Is the economy really going to pick up after years of false dawns? Investors outside Japan think so....
Is the economy really going to pick up after years of false dawns? Investors outside Japan think so. Volumes on the Tokyo stock exchange hit record highs on successive days in the wake of Koizumi's recent re-election, largely thanks to buying by overseas investors. Enthusiasm has propelled share prices back up to levels not seen since early 2001. By contrast, domestic investors remain more cautious. Who is right?
We side firmly with the bulls. Despite its recent gains, the Topix still has further to run, and may reach 1,600 by the end of this year. But our positive outlook is not a response to Koizumi's recent re-election. Rather, our enthusiasm recognises that there has been a change in the Japanese economy and in the behaviour of Japanese companies.
To look at the economy first, Japanese GDP grew at an annualised 3.3% rate in the second quarter of this year. Unemployment is falling, and the new jobs being created are increasingly full-time posts, rather than temporary or part-time positions. Retail sales are recovering. Land prices in Tokyo have increased for the first time in 15 years.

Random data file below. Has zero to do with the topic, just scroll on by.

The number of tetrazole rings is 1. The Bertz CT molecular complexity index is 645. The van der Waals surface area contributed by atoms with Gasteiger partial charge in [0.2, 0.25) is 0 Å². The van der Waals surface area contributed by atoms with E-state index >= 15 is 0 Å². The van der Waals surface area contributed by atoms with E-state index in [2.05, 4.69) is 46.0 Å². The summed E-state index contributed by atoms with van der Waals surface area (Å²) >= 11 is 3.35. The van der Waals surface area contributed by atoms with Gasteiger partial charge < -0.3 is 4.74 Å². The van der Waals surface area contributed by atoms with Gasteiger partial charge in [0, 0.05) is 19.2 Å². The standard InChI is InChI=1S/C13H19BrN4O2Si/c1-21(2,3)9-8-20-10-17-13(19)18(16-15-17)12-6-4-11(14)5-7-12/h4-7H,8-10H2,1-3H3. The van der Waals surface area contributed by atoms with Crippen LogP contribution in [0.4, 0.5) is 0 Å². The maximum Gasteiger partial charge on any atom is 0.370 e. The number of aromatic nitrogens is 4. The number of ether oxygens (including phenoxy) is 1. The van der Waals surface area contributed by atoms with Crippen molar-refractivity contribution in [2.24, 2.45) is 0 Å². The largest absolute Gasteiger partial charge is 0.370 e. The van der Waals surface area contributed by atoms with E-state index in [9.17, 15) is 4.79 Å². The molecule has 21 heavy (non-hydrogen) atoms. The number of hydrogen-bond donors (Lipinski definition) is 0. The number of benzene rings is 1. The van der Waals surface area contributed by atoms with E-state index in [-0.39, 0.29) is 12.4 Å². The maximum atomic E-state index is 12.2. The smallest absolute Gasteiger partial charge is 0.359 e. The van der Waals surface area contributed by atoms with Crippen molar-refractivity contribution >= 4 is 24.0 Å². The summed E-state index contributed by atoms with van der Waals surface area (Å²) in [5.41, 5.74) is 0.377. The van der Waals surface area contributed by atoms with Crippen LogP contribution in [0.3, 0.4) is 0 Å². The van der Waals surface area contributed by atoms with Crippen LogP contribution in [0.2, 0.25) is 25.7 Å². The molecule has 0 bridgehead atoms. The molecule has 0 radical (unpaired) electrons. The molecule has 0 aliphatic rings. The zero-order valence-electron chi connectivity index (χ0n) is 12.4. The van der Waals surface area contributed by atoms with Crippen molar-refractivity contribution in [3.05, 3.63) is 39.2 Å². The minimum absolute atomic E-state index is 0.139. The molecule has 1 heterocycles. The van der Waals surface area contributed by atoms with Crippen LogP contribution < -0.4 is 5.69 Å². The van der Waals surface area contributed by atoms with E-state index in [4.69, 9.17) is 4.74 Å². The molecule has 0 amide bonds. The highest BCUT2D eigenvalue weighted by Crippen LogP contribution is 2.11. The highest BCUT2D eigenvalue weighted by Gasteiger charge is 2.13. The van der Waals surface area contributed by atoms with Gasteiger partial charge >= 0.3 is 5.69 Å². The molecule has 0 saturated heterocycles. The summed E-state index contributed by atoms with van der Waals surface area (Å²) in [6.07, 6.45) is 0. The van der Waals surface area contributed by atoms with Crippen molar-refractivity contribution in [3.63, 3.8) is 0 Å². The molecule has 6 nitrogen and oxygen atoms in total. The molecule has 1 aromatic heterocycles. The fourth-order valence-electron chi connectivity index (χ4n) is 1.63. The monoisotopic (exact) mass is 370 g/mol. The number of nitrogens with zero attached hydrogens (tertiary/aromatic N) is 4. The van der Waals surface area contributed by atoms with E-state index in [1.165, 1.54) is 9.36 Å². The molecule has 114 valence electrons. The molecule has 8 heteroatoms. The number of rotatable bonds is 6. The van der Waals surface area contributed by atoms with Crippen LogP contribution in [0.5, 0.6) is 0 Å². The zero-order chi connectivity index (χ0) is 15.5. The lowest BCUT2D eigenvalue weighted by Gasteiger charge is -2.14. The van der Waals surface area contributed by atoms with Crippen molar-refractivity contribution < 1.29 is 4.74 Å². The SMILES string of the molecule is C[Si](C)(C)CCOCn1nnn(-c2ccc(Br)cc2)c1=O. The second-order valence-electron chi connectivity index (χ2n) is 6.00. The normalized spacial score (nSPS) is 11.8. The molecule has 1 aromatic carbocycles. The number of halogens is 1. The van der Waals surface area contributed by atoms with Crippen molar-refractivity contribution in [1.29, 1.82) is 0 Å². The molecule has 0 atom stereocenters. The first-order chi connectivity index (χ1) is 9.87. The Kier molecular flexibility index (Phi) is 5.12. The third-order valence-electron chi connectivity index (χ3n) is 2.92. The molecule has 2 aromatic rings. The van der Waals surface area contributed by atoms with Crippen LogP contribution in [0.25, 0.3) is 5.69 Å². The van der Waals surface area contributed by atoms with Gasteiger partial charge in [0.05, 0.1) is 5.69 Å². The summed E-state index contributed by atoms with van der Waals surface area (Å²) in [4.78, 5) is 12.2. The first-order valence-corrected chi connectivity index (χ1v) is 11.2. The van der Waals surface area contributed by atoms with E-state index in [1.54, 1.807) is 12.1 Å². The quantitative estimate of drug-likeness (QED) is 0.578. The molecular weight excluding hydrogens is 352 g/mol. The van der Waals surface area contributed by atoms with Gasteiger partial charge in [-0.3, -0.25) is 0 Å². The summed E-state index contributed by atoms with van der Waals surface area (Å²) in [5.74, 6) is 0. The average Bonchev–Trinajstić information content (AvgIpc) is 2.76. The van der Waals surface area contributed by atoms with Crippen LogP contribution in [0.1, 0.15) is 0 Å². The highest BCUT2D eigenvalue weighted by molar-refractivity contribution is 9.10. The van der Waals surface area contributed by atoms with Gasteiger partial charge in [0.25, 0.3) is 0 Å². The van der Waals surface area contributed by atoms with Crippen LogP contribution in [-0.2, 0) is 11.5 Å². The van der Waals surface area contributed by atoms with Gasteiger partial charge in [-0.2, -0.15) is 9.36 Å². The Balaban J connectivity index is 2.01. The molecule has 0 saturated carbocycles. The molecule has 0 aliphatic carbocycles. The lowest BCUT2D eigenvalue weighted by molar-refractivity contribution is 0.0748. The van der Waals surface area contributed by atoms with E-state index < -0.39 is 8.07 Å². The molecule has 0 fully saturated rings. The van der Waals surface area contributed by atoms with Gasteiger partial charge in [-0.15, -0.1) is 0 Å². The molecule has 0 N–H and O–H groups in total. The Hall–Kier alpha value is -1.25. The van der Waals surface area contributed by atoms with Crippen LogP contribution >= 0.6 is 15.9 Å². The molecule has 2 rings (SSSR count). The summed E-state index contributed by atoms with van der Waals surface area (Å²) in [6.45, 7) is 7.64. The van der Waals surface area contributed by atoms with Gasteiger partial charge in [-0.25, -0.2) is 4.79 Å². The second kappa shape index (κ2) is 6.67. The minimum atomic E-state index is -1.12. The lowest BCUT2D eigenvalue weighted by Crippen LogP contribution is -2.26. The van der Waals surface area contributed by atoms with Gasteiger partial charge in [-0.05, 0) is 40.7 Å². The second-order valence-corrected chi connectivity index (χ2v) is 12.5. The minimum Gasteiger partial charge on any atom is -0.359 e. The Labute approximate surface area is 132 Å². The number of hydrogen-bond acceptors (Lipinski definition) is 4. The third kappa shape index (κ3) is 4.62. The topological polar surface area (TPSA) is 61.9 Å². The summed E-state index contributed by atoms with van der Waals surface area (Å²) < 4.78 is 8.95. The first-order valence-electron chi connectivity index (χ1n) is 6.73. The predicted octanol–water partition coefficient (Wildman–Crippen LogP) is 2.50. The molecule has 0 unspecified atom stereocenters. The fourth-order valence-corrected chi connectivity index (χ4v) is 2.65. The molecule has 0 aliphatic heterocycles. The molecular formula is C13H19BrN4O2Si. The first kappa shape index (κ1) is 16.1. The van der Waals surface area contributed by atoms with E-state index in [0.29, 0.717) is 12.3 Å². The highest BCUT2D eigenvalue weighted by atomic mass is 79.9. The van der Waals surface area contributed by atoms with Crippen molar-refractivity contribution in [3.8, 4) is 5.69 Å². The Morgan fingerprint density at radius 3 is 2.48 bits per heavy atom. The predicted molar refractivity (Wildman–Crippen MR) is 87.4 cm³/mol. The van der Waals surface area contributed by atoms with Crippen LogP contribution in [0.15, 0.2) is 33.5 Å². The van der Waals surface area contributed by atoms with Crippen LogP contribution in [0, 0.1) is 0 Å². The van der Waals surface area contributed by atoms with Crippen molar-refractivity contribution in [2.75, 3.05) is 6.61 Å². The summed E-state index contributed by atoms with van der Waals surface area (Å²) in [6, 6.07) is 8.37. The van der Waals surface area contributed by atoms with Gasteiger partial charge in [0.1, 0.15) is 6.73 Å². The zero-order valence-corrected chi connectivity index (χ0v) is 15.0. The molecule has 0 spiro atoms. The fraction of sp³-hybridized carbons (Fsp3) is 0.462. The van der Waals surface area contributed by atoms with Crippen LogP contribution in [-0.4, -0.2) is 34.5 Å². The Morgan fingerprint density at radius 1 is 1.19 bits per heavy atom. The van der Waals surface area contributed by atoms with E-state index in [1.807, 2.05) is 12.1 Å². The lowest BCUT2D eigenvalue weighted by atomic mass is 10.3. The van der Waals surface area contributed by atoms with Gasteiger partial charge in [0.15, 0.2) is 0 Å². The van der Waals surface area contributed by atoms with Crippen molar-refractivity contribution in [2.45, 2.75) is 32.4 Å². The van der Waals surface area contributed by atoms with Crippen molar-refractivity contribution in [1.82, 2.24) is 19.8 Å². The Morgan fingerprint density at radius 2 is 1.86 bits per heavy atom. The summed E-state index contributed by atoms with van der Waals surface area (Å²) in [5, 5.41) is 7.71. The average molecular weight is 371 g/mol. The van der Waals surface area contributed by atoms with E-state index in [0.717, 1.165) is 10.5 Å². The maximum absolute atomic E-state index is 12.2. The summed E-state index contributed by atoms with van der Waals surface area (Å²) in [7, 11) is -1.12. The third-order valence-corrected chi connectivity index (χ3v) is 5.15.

But, while the prospect of self-sustaining growth in Japan is one reason for our bullish outlook, investors ultimately depend on corporate profitability. Here too, the picture is encouraging.
Firstly, China's emergence as an economic superpower has been a blessing for Japanese industry, rather than its destroyer, as some protectionists feared. Japanese companies operating in China have not only been able to take advantage of their neighbour's breakneck pace of economic growth and cheap labour, but many have equipped their factories with components made in Japan, so boosting corporate revenues and stimulating demand in Japan.
Secondly, cost-cutting across corporate Japan in recent years, while painful in social terms, has resulted in sharply increasing profit margins as global demand and revenues have increased. While this increasing profitability is, in itself, a good thing for investors, it has had other positive implications for Japanese stocks.
As margins have increased, an increasing number of Japanese companies have become able to pay their debts. The reduction of non-performing loans has left the banking sector's balance sheet looking significantly healthier.
Meanwhile, the unwinding of cross-shareholdings has allowed foreign investors to take a larger share of the Japanese equity market. In combination with imminent reforms which should expose Japanese companies to a greater threat of being taken over by foreign rivals, management teams are focusing on profits and share price returns.
There remain challenges for Koizumi and for the Japanese economy, but despite these we remain bulls, this time it is not a false dawn.
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